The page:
Monday, 27 February 2012

De-'mist'ing figures - the solution

So, it came to pass that about a year ago, I had my first game of Warhammer ECW, for which I wound up painting all of a Warlord Pike and Shotte Battalia box in about a week. As (unfortunately) seems to have become something of a habit, I based them on the night before and was spraying varnish on the figures in my open office doorway at about 6am on a surprisingly chilly April morning.

The inevitable happened - as you can see in the close-up shot from the Battle of Powick Bridge, and the banner image at the top of this blog, the varnish dried all misty and grey.

There's a whole load of solutions rumoured for this: it's clear, for example, that slightly wetting the figure makes the mist go away, but only until the moisture evaporates. Some folks suggest revarnishing with gloss and then again with matt, but the solution I found, which really surprises me, and works? Olive Oil.

 Don't believe me? Watch.

So - here's one (slightly out of focus) Warlord Games Royalist cavalryman, with that soul-destroying grey mist all over him. (I cannot tell a lie: the first time it happened I swore - a lot).

Usual causes? Overspraying (done that: check); spraying when it's too cold outside (done that: check); spraying when it's too humid outside (done that: check); bringing figures in to dry in a warm, damp room (not done that yet!)

And here's a jar of perfectly ordinary, non-extra virgin, not garlic-infused or anything else, kitchen grade olive oil, acquired, with permission and even blessing (she's is a gamer and role-player, and sometime figure painter, and was, I think, intrigued as I was to see if it'd work) from 'Er Indoors.

Just visible bottom left is a cheap and cheerful large brush from Hobbycraft, which I was quite happy to ruin (in fact, it's one of a rolling stock of three or four I use for dip).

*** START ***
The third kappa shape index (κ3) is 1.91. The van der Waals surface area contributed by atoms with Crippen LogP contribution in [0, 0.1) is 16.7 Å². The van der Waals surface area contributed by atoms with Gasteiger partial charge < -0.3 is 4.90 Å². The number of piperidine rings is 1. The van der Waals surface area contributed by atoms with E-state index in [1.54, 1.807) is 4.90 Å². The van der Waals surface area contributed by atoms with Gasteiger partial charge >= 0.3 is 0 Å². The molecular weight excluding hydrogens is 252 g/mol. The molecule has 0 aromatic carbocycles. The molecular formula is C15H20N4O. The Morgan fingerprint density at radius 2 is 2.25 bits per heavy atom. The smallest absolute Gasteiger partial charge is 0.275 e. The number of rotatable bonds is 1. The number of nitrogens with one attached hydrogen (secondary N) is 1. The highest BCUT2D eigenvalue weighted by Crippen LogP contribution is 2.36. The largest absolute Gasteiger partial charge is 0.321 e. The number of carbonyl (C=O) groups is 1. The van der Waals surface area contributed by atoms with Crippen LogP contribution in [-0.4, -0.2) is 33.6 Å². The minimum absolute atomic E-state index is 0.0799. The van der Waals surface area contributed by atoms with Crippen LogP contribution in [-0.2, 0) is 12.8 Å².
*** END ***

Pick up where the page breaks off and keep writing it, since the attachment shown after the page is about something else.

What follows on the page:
Yes, I missed a bit.
Yes, I did go back and fix it after I noticed it.
Ok, thinks I. Let's give it a go. Dip brush. Paint on.

Wow. Certainly works as well as wetting the figure. Even better, leaving it to dry, and then wiping off a little with a tissue, does actually seem to fix the problem permanently.

It gets better! Turns out that that brush load did about 8 figures - the thinnest smear of oil is all you need. For the next one I loaded the brush and wiped it off on the inside of the jar before starting, and still managed to do about 5 cavalry with it. From then on, I actually just ran the brush over the inside of the jar to pick up a smidge of oil and used that each time - it's amazing how little it takes. It's worth a quick wipe of the excess, but you can pretty much dry-brush them, and the oil does tend to flow and wet the whole surface. It does, though. dry to a slightly oily, satiny sheen.

And before you ask? No, I haven't revarnished them. By the time I was done oiling just over a hundred figures it was 7pm, and quite chilly outside.

And contrary to what my wife may tell you, I do learn from my mistakes.


  1. You might want to look in the kitchen accessories section of a Robert Dyas or similar for an oil spray-mister thingies (the ones you use to get just a thin sheen of oil into cooking pans). Even if it doesn't work for demisting varnish, it will still be useful in the kitchen.

  2. Wife has one. It was strongly suggested it was a kitchen item and should remain as such, and certainly shouldn't be used for spraying olive oil around on the kitchen table :D

    But yes, good call - at least one of the links I found suggested a spray.

    And welcome aboard! Been enjoying your blog.

  3. That's a great tip, Mike. Misting's happened to me as well a few times. The other solution which I've tried, and which gets posted sometime, is to revarnish the figure in gloss varnish, and then re-matt varnish again. There were lots of helpful (and slightly depressing) descriptions on TMP when I last looked as to exactly why misting happens!

  4. oo - thanks for the pointer - I have googled and found, and posted to the most recent TMP thread with a link :D

    I've seen the gloss then matt idea, but that involved more spraying than I wanted at 6pm on a Saturday :D

  5. Thanks for the tip. I was not even aware about how many potential varnishing-disater situations exist... I'll try to be more careful in the future

  6. Brilliant. I have loads of Olive Oil. I use it on my hair, my skin and to cook with.

  7. I use it as a salad dressing to kill the greenfly


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